If you ever hand-waxed your car, then you must know that buffers can do the same, but the difference here is buffer completes the task two times faster than hand waxing, and thus, it's less time-consuming and effective.
Benefits of Buffers
- Buffer helps to restore the shine and also removes scratches and oxidation
- It keeps the acid-base level balanced which prevents possible contamination on the vehicle surface
- Rotary buffers may work in one direction, and the process is relatively slow, but it gracefully cleans and retains the shine
- Some buffer motors are heat resistant so that the engine doesn't overheat in action
- Buffer cleaning doesn’t require multiple cleaning processes as it fulfills all of your cleaning expectations
Drawbacks of Buffer
- Some buffers create noise pollution
- Constant buffer cleaning may damage the surface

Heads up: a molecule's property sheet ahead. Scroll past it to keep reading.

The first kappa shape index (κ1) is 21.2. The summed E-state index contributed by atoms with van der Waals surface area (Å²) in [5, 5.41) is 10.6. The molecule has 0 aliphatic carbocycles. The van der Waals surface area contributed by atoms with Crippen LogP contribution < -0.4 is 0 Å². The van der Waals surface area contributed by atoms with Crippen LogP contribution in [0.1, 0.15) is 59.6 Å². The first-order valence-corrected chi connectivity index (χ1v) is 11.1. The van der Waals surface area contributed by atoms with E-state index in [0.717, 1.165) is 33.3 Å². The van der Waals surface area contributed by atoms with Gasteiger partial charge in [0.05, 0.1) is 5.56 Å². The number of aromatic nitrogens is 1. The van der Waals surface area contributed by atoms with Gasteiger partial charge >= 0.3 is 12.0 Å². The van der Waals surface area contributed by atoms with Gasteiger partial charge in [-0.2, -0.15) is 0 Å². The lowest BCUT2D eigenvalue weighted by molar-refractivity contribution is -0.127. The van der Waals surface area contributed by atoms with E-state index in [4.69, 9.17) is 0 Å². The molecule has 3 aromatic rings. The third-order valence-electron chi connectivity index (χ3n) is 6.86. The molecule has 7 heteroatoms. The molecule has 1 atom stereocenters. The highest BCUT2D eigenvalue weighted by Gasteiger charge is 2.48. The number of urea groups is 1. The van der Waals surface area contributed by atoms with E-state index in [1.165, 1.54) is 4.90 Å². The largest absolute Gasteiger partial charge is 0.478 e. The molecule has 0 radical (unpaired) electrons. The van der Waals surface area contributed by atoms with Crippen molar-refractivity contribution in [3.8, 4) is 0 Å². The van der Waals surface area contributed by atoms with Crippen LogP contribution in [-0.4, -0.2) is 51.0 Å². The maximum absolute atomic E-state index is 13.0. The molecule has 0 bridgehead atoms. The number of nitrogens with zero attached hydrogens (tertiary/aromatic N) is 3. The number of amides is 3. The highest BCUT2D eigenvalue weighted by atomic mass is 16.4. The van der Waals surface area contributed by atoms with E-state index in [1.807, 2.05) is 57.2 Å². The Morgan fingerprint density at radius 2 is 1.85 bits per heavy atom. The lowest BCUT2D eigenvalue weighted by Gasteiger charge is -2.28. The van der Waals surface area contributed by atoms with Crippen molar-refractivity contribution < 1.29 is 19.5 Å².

- Mostly the buffer motor overheats
- Burns the plastic parts (not always) due to acid-base intensity
- Some buffers don’t mend well with polishers
What Does a Polisher Do?
Okay, so first, let’s talk about polishers. Well, as I have mentioned about compound while discussing polisher, you may want to know the reason. See, anything requires a cause for taking action.
Now, if you want to remove all the harsh scratches and gross debris from your car, then polishing won’t help you at all. Why?
Because polisher remains harsh on the surface but leaves a shine on your car, or you can say it restores the glaze that you had. Sometimes, you want a mild pop in your car, and polisher works great for such purposes.
Now, if you want to remove the patches and blemishes from your car's surface, then you will need to compound it, which is an effective way of cleaning vehicles. After compounding, you move forward to polishers, which gives a finishing look and locks the glaze!
How Does a Polisher Work?
Generally, when you want to smoothen the surface and alter the hazy look into a shiny one, you intend to use polishers. However, when using wax, you require polisher along with some strong abrasives.